How would you act in an emergency situation?
It's a question you might have asked yourself once or twice.
Thursday morning, people in an active shooter training were taught to not think, but react.
With the recent shootings across the nation, people, like Steven Smith, find themselves asking.
"What can I do if something does happen?"
Coryell County Constable Guy Beveridge is educating people on what to do in an active shooter situation.
"There is a gap between law enforcement or professional first responders response time and the activity taking place. So, there's going to be that gap of five to nine minutes that people have to fill in and do something," Constable Beveridge said.
That something? Get out. Lockout. Take Out.
"Law enforcement has a priority of work. We're gonna stop the dying, that's our first priority of work. But, the more people that I can have in there to lower the victim rate, to lower the casualty rate and to actually get into action and prevail in these situations, the better it's going to be for everyone," Constable Beveridge added.
Constable Beveridge said people are the true first responder in emergency situations.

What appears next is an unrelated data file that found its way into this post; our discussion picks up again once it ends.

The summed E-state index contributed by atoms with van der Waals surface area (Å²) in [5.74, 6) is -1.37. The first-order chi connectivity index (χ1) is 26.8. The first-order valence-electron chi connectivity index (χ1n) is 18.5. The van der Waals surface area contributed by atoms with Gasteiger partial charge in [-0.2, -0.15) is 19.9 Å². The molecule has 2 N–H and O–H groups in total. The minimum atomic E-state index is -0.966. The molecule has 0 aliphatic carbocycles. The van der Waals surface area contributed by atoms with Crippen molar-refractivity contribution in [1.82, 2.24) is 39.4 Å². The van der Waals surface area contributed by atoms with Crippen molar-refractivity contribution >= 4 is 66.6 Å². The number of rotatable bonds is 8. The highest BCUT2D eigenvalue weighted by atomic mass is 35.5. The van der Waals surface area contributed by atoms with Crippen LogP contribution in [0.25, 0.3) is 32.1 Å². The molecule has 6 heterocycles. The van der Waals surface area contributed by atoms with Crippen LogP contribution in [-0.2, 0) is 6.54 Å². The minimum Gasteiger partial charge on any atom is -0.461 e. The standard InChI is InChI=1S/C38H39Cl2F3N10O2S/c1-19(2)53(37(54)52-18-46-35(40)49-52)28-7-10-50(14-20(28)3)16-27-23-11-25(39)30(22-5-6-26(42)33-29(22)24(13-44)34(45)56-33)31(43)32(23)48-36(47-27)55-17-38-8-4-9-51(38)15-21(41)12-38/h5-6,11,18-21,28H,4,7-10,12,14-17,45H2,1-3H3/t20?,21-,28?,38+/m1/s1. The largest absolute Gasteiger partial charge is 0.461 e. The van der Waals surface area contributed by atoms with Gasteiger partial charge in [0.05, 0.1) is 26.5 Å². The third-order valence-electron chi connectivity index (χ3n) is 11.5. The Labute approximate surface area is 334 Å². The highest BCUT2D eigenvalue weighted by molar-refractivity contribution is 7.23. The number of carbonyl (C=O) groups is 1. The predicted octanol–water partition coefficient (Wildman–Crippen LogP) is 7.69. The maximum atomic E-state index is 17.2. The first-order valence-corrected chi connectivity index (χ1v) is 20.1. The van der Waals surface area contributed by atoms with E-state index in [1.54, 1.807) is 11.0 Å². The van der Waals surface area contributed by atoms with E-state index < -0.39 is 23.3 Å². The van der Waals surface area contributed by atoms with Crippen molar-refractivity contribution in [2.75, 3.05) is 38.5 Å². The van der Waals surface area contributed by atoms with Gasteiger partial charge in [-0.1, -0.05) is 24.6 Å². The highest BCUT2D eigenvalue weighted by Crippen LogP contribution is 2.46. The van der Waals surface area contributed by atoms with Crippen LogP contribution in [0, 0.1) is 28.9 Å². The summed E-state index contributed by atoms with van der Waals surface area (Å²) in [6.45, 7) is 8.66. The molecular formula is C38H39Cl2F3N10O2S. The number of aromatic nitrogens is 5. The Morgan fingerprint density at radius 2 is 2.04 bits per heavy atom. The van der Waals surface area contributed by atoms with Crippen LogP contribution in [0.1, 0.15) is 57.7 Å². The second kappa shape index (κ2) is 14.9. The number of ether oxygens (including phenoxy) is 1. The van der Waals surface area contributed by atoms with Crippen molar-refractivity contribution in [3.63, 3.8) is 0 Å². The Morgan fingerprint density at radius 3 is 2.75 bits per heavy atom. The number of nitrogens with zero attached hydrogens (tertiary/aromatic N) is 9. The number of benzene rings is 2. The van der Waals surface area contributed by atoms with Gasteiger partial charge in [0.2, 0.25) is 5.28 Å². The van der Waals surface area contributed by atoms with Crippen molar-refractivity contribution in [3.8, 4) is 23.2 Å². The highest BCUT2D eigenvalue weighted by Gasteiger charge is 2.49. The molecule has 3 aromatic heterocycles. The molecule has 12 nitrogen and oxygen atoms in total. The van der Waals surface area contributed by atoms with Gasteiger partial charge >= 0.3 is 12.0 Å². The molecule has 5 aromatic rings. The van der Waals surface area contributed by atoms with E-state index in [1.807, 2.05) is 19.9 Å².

"I need sheepdogs. I need warriors. I need people that are on-scene to start doing something and not just hide and hope, that's not a strategy anymore," the Constable added.
"You never know when you'll be able to use these skills. We don't want to think about it, but when that situation does happen, we want to be prepared for that," Steven Smith said.
In addition to the active shooter training, paramedics taught life-saving skills.
"We've reached a situation in our society where people are getting hurt more and more and people are dying from preventable bleeding," Scott Coleman, a paramedic for the Coryell Memorial Healthcare System, said.
It's vital that people learn how to apply a tourniquet and pack a wound.
"Anybody can save a life. You don't have to have professional training, you just have to have the will and awareness to do it," Coleman added.
Another active shooter, stop the bleed course will be held Friday morning in Gatesville at the Coryell County Commissioner's Court. The address is 801 E. Main St.
The course begins at 8 a.m. and will go until noon.
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